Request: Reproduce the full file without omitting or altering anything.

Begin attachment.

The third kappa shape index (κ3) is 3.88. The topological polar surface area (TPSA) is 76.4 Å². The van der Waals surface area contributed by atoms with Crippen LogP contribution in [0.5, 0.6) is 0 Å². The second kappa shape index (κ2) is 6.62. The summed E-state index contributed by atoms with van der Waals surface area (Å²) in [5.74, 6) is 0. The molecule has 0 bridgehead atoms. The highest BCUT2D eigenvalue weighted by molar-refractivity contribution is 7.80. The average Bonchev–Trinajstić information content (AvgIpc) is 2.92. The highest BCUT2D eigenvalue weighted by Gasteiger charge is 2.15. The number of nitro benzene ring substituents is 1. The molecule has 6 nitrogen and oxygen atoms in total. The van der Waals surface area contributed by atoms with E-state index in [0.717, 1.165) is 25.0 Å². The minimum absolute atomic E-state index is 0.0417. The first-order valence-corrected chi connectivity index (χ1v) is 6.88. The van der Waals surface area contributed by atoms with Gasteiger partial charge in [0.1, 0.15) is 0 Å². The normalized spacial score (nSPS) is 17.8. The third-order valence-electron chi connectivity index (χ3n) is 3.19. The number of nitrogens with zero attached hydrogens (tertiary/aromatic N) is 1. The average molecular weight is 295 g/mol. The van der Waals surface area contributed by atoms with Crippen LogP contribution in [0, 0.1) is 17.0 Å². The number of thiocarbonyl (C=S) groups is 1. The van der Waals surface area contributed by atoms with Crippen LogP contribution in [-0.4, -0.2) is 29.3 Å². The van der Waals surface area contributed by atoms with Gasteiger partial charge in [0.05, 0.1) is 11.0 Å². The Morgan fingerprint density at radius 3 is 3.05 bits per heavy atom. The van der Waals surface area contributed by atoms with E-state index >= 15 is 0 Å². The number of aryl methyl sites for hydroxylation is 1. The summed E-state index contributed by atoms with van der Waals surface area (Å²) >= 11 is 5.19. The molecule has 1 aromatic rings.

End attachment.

The third kappa shape index (κ3) is 3.88. The topological polar surface area (TPSA) is 76.4 Å². The van der Waals surface area contributed by atoms with Crippen LogP contribution in [0.5, 0.6) is 0 Å². The second kappa shape index (κ2) is 6.62. The summed E-state index contributed by atoms with van der Waals surface area (Å²) in [5.74, 6) is 0. The molecule has 0 bridgehead atoms. The highest BCUT2D eigenvalue weighted by molar-refractivity contribution is 7.80. The average Bonchev–Trinajstić information content (AvgIpc) is 2.92. The highest BCUT2D eigenvalue weighted by Gasteiger charge is 2.15. The number of nitro benzene ring substituents is 1. The molecule has 6 nitrogen and oxygen atoms in total. The van der Waals surface area contributed by atoms with E-state index in [0.717, 1.165) is 25.0 Å². The minimum absolute atomic E-state index is 0.0417. The first-order valence-corrected chi connectivity index (χ1v) is 6.88. The van der Waals surface area contributed by atoms with Gasteiger partial charge in [0.1, 0.15) is 0 Å². The normalized spacial score (nSPS) is 17.8. The third-order valence-electron chi connectivity index (χ3n) is 3.19. The number of nitrogens with zero attached hydrogens (tertiary/aromatic N) is 1. The average molecular weight is 295 g/mol. The van der Waals surface area contributed by atoms with Crippen LogP contribution in [0, 0.1) is 17.0 Å². The number of thiocarbonyl (C=S) groups is 1. The van der Waals surface area contributed by atoms with Crippen LogP contribution in [-0.4, -0.2) is 29.3 Å². The van der Waals surface area contributed by atoms with Gasteiger partial charge in [0.05, 0.1) is 11.0 Å². The Morgan fingerprint density at radius 3 is 3.05 bits per heavy atom. The van der Waals surface area contributed by atoms with E-state index >= 15 is 0 Å². The number of aryl methyl sites for hydroxylation is 1. The summed E-state index contributed by atoms with van der Waals surface area (Å²) >= 11 is 5.19. The molecule has 1 aromatic rings.